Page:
Tasgius winkleri (Bernhauer, 1906)
Widespread in Europe but generally very local and infrequent, there are records from Portugal to northern Italy and Greece in the south and to the north it extends into the UK and Denmark, it is very rare in Poland and Latvia and otherwise generally absent from the Baltic region although it is locally common along the southern coast of Sweden and it seems to be common on Gotland. The species has been present in North America since the 1930s and is now established in eastern Canada, Michigan and Pennsylvania; it is thought to originate from adventive European specimens and the range seems to be expanding. In the UK it is locally common in south east and central England but otherwise scarce in southern and eastern England, Wales and the Isle of Mann, and there records from the far north of Scotland. Adults occur year round, they are active over a long season from late winter until October or November and peak in abundance during spring and autumn, in warmer continental areas they tend to be active year-round. Typical habitats are open and dry grassland, often on calcareous soils, or among patchy vegetation on poor soils exposed to the sun although they sometimes occur in odd places e.g. under boulders on beaches etc. In Europe they frequent similar habitats and also occur in gardens and woodland margins but in North America they are more widely eurytopic, occurring also on wetland margins and shorelines and more generally occupying disturbed areas with frequent human activity. Both adults and larvae are terrestrial predators; little is known of the biology but it is likely that reproduction occurs in the spring and new generation adults appear late in the year, whether the larvae overwinter is not known. Adults are mainly crepuscular and nocturnal but they often become active on the warmest of days; at night they are active on the surface, they move very quickly and when disturbed can vanish rapidly into the soil or among litter, they are attracted to pungent decaying plant matter and fungi with abundant fly larvae etc, and we found several attracted to a partly exposed subterranean fungus on sun-baked calcareous grassland in the Chiltern hills. By day they generally remain under debris, matted vegetation or in old straw or compost etc where they are easily found by sieving etc. Specimens will need to be examined very carefully as several similar species occur commonly across the range.
Tasgius winkleri 1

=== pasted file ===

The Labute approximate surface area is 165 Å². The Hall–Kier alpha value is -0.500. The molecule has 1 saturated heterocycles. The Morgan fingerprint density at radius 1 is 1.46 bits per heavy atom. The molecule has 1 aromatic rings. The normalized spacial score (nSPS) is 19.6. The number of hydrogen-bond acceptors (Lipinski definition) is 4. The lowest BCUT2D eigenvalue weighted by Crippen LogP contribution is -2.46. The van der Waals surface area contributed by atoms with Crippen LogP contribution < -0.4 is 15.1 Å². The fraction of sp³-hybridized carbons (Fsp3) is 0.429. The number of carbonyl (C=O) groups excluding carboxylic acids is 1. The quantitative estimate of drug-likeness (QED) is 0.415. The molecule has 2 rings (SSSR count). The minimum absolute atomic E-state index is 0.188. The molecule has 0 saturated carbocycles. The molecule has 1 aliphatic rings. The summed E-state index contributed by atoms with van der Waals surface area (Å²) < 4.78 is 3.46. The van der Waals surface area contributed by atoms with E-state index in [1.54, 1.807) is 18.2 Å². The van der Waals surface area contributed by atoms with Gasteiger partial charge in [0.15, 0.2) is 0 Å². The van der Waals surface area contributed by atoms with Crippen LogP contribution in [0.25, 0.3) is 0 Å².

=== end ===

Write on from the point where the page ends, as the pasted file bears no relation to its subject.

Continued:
Tasgius winkleri 2
Tasgius winkleri 3
14-17 mm. A large and robust species with the head, pronotum and elytra of almost similar width (the pronotum usually a little narrower), body entirely black, the forebody usually with a faint metallic blue lustre, antennae black with the last two segments paler, palps variable from red to black, legs black or with the tarsi and, sometimes, front tibiae reddish. Head transverse with rounded temples behind obliquely-transverse eyes, genae strongly converging to the antennal insertions, surface densely punctured although less so on the disc, with scattered tiny punctures and dark, short and sparse pubescence. Temples at most only slightly longer than the eyes. Mandibles long, curved and slender, internally without teeth and smoothly curved or sinuate about the middle. Terminal maxillary palpomere elongate and rounded apically. Antennae long and slender with all segments elongate. Pronotum elongate, parallel-sided or broader in front of the middle and slightly tapering to rounded posterior angles, anterior angles rounded to a straight or slightly sinuate apical margin, basal margin evenly curved, surface densely punctured; more so towards the lateral margins where they become confluent, except for a variable and narrow unpunctured median strip from the base, pubescence short and dark. Scutellum large, triangular and dull due to dense microsculpture. Elytra slightly elongate, weakly dilated from sloping shoulders to rounded posterior angles and recurved apical margins, surface densely punctured and roughly-sculptured throughout. Abdominal tergites finely punctured and with cellular microsculpture throughout, in females the last visible tergite is evenly rounded apically. Males may be distinguished by the more strongly dilated front tarsi. Sometimes very similar to T. melanarius or T. globulifer but with a weaker blue lustre and more densely punctured pronotum, especially laterally where it is confluent. In doubtful cases the rounded last tergite in females is distinctive (in melanarius it is triangular, and in globulifer it is produced medially and pointed), and in males the aedeagus distinctive; the median lobe is asymmetric and curves before the tip.